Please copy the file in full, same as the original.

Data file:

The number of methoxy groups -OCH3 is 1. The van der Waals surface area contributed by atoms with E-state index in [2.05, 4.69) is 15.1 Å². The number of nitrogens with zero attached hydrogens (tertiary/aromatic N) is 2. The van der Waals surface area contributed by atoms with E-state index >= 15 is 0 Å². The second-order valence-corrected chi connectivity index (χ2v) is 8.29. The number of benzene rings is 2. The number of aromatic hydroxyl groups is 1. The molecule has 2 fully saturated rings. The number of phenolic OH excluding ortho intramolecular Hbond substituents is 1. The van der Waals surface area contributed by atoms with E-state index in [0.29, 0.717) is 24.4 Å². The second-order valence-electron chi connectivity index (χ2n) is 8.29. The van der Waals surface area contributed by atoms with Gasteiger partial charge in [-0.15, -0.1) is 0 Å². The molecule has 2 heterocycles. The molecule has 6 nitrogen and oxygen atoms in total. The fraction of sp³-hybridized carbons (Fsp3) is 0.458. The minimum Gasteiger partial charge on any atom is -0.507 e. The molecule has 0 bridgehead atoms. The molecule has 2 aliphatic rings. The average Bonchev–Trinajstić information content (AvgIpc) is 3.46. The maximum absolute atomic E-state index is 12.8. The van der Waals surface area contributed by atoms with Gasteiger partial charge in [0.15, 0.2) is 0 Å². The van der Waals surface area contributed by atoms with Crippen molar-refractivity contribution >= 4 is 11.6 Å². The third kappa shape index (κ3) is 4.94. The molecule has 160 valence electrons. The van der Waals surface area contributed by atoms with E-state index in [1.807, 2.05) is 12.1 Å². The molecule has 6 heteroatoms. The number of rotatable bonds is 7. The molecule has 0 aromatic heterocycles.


The number of methoxy groups -OCH3 is 1. The van der Waals surface area contributed by atoms with E-state index in [2.05, 4.69) is 15.1 Å². The number of nitrogens with zero attached hydrogens (tertiary/aromatic N) is 2. The van der Waals surface area contributed by atoms with E-state index >= 15 is 0 Å². The second-order valence-corrected chi connectivity index (χ2v) is 8.29. The number of benzene rings is 2. The number of aromatic hydroxyl groups is 1. The molecule has 2 fully saturated rings. The number of phenolic OH excluding ortho intramolecular Hbond substituents is 1. The van der Waals surface area contributed by atoms with E-state index in [0.29, 0.717) is 24.4 Å². The second-order valence-electron chi connectivity index (χ2n) is 8.29. The van der Waals surface area contributed by atoms with Gasteiger partial charge in [-0.15, -0.1) is 0 Å². The molecule has 2 heterocycles. The molecule has 6 nitrogen and oxygen atoms in total. The fraction of sp³-hybridized carbons (Fsp3) is 0.458. The minimum Gasteiger partial charge on any atom is -0.507 e. The molecule has 0 bridgehead atoms. The molecule has 2 aliphatic rings. The average Bonchev–Trinajstić information content (AvgIpc) is 3.46. The maximum absolute atomic E-state index is 12.8. The van der Waals surface area contributed by atoms with Gasteiger partial charge in [0.15, 0.2) is 0 Å². The van der Waals surface area contributed by atoms with Crippen molar-refractivity contribution >= 4 is 11.6 Å². The third kappa shape index (κ3) is 4.94. The molecule has 160 valence electrons. The van der Waals surface area contributed by atoms with E-state index in [1.807, 2.05) is 12.1 Å². The molecule has 6 heteroatoms. The number of rotatable bonds is 7. The molecule has 0 aromatic heterocycles.